In sum, our studies have determined that melanocyte density is comparable in dorsal skin of subjects from all racial/ethnic skin types (ranging from types 1 – 6), although the amount of melanins produced by those melanocytes varies significantly and results in the wide variety of human skin colors. Melanocyte density can be increased ~2-to 3-fold within 3–4 weeks of repetitive UV exposure. Visible skin pigmentation can be increased visibly 7- to 10-fold by repetitive UV exposure, although melanin content varies only ~2-fold, suggesting that the type(s) of melanin produced and/or their distribution in the skin is critical to the greater effect of UV on skin color. The long-term effects of UV on human skin can persist for years, even in the absence of further UV exposure. Since complete turnover of the epidermis usually occurs every 4–5 weeks, how the pigmentary system remains activated in some cases even years later should be studied in more detail. The mechanism(s) underlying LLP are a subject of great interest for future study, since they may provide important clues about the regulation of melanocyte differentiation and give further insights into abnormal hyperpigmentation of human skin in UV-related pigmentary diseases.
These studies involved volunteer subjects with skin phototypes 1–6, as reported in the initial studies for each protocol (Tadokoro et al., 2003; Miller et al., 2008; Wolber et al., 2008). The studies adhered to the Helsinki guidelines and were approved by the Research Involving Human Subjects Committees of the U.S. Food and Drug Administration and Beiersdorf AG and all subjects gave written, informed consent. Subjects (labeled ‘T’) from one of the studies (Miller et al., 2008) were UV-exposed 1 to 3 times per week for 4 to 5 weeks, while subjects (labeled ‘S’) from a different study (Tadokoro et al., 2003) received a single UV exposure, and subjects (labeled ‘B’) from yet another study (Wolber et al., 2008) were UV-exposed 5 times a week for 2 weeks.
Skin biopsies were taken from control and from UV-exposed sites at various times after UV exposure. Each biopsy was placed dermis side down on a Millipore filter and was then fixed in 4% formaldehyde, embedded in paraffin, sectioned at 3 μm-thickness, mounted on silane-coated glass slides, and then stained using immunohistochemistry, as previously described (Tadokoro et al., 2003; Yamaguchi et al., 2004; Tadokoro et al., 2005; Yamaguchi et al., 2006). Staining patterns were analyzed using a Leica DMRB/DMLD fluorescence microscope, and an internal control was used each time to control for reproducible antibody staining. Negative controls omitting the primary antibody were performed each time.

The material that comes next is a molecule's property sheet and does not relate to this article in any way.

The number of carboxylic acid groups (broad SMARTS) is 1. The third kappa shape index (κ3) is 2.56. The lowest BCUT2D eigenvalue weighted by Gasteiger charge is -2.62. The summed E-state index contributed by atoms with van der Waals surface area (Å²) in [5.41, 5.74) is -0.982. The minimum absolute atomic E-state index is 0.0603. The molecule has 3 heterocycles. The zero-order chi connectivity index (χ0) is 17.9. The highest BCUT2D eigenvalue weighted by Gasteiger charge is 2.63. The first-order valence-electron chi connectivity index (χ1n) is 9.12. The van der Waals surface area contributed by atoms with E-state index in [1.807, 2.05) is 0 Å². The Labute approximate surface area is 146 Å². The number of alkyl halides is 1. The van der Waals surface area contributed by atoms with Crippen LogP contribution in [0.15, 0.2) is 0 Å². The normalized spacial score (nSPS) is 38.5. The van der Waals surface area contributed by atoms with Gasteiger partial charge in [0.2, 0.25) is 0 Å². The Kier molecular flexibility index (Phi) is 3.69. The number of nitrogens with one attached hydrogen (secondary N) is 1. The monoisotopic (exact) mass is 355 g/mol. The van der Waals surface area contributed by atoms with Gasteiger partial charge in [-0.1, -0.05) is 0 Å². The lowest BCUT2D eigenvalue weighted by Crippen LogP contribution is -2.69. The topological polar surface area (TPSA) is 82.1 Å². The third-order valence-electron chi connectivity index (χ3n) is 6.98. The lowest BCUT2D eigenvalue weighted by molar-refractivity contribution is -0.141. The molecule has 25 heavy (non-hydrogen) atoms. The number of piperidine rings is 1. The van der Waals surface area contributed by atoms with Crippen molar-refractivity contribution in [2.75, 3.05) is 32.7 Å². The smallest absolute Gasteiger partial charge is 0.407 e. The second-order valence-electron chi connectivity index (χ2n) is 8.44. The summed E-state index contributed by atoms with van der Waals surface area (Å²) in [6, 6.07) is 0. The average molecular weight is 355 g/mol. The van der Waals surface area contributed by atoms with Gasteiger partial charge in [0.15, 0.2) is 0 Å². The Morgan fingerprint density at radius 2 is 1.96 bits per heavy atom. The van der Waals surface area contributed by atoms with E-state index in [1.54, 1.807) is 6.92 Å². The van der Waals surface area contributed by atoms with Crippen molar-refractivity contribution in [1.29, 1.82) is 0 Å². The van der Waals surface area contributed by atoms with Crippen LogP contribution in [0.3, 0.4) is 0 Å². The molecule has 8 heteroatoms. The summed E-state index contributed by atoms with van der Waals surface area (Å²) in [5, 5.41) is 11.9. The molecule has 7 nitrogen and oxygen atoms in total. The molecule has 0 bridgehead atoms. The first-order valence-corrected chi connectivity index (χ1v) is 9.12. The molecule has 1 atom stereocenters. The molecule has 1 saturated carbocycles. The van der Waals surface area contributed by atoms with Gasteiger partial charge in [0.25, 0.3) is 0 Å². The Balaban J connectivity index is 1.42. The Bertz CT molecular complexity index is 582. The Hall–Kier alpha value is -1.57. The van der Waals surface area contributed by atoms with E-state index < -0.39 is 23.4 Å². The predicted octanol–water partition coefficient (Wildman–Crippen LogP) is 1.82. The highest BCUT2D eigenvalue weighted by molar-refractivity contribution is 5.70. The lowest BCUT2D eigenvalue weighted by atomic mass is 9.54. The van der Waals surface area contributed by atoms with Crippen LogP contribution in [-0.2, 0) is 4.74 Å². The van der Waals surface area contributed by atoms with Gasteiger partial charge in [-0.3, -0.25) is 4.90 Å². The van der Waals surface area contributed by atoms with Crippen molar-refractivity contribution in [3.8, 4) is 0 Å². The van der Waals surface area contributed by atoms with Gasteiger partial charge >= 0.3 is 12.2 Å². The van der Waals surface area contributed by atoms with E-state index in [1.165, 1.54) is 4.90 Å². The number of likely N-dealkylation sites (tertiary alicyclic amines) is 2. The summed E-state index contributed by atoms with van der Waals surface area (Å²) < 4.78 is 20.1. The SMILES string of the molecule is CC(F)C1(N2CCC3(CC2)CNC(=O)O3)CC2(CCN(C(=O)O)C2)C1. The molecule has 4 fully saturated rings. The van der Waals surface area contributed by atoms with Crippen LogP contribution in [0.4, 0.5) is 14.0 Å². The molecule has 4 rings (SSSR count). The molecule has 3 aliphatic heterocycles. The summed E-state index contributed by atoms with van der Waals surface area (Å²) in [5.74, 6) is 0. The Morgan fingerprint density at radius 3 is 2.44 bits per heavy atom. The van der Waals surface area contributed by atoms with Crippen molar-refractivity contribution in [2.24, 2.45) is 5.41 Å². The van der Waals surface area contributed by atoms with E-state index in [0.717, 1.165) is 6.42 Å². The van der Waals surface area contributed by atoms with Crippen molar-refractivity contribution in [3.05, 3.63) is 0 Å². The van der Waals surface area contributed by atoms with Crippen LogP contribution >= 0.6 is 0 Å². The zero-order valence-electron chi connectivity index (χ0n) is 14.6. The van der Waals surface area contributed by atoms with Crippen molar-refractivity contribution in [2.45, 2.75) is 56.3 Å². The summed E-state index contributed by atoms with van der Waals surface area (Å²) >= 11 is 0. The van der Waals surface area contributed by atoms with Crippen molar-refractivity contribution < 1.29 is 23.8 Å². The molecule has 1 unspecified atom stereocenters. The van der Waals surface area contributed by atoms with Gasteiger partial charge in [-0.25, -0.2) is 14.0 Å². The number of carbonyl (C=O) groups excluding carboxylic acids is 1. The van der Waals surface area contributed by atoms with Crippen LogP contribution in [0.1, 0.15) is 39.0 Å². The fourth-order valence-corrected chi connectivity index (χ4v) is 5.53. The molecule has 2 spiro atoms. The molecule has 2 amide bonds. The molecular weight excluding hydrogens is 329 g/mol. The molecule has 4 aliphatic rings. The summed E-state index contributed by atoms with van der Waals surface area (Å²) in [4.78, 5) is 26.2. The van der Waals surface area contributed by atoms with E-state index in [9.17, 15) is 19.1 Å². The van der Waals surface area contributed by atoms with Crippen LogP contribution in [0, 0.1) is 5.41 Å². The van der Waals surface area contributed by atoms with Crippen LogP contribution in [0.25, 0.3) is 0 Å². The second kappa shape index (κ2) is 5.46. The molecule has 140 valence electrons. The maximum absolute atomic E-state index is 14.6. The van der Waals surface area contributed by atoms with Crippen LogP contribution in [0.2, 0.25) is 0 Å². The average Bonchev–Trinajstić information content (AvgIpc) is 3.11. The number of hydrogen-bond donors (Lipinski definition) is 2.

Melanocytes were counted following staining for tyrosinase, MITF, Pmel17, MART1 and other markers as detailed in the original articles, and their density along the epidermal:dermal border was determined as cells/mm. Fluorescence intensities for antibodies detecting melanocyte-specific markers were normalized against DAPI staining. For measurements of melanin content, specimens were stained by the Fontana-Masson method and were also measured by chemical analysis (Wolber et al., 2008). Transmitted light intensity was measured by the Leica DMRB\DMLD microscope and ScionImage software was used to analyze melanin quantity from integrated density in the skin sections, as previously described (Yamaguchi et al., 2006; Yamaguchi et al., 2008a).
This research was supported by the Intramural Research Program of the National Cancer Institute at NIH, and by the Office of Science, Office of Women’s Health and the Center for Devices and Radiological Health, Food and Drug Administration (FDA).